Church attendance turned out to be the single most important factor on how people voted on Prop. 8 in 2008. So when Federal Judge Vaughn Walker ruled that Prop. 8 was unconstitutional, GLAAD's collaborator, California Faith for Equality (CFE), was ready with statewide faith spokespeople.
In San Francisco, CFE executive director, Samuel Chu, applauded Maria Ydil and her partner Vanessa Judicpa as they kissed despite being turned down for a marriage license because of the court stay. The Rev. Roland Stringfellow, program staff at California Faith for Equality blessed their union and vowed to help officiate at their legal marriage when Prop 8 is permanently repealed. Chu said, "Faith leaders and secular partners [must] continue to bring our communities together to support all marriages and to value all families."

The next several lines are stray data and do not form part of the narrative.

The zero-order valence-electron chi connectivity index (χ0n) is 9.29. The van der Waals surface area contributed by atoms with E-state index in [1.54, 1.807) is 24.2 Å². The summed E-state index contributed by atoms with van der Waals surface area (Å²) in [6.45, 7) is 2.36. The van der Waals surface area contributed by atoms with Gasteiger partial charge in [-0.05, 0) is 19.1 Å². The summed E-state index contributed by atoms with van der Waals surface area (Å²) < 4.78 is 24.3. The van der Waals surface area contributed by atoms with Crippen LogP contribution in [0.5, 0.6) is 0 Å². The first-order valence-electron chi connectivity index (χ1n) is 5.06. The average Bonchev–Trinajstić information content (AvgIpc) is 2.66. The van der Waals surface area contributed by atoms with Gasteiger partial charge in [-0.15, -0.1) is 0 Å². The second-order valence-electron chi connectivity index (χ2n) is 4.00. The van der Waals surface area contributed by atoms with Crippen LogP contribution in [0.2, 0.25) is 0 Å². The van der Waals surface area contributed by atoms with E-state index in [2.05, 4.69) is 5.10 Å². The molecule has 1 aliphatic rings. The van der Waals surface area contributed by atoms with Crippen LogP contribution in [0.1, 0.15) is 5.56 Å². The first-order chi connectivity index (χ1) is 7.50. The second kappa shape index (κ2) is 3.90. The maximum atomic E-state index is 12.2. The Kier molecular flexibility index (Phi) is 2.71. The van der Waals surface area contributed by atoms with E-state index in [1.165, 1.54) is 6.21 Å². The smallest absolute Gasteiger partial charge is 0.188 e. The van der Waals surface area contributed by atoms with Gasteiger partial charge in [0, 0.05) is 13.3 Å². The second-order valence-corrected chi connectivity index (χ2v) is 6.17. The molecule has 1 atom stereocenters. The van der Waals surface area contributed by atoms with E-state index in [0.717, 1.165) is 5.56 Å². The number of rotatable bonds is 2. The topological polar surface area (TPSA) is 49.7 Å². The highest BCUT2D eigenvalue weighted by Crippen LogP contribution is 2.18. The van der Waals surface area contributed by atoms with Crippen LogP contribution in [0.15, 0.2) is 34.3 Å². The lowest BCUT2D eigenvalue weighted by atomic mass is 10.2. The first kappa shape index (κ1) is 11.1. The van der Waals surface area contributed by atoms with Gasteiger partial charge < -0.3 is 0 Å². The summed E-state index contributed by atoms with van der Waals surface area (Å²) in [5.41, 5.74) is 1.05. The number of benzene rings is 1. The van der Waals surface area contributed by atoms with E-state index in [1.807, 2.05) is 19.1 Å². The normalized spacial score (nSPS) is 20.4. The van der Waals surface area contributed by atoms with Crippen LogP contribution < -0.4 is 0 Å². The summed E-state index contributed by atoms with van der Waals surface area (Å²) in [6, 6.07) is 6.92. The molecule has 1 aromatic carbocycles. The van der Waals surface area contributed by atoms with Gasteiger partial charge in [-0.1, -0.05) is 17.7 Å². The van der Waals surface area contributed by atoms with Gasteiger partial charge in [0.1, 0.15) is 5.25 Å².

In Los Angeles, Rabbi Denise Eger, head of the Southern California Board of Rabbis, reminded conservative faith leaders that they are not required to perform same-sex weddings—but progressive faith groups can now express their religious freedom to perform them. As quoted in the LA Times, Rabbi Eger said, "In our country, marriage is very much a civil right, and yet we also ensure freedom of religion -- and freedom from religion."
In San Diego, Canon Albert Ogle of St. Paul's Episcopal Cathedral spoke on the platform with San Diego Mayor Jerry Sanders. Canon Ogle looks to a future when churches will apologize to LGBT people.
Mormon officials, the US Council of Catholic Bishops and other conservative groups are far from apologizing. They would prefer to supersede the U.S. Constitution with a majority vote in a single state that stripped a minority group of the right to marry.
USA Today summarized the range of religious responses, but Judge Vaughn Walker's opinion is the one that counts. He said, "Gay marriage does no harm to traditional beliefs."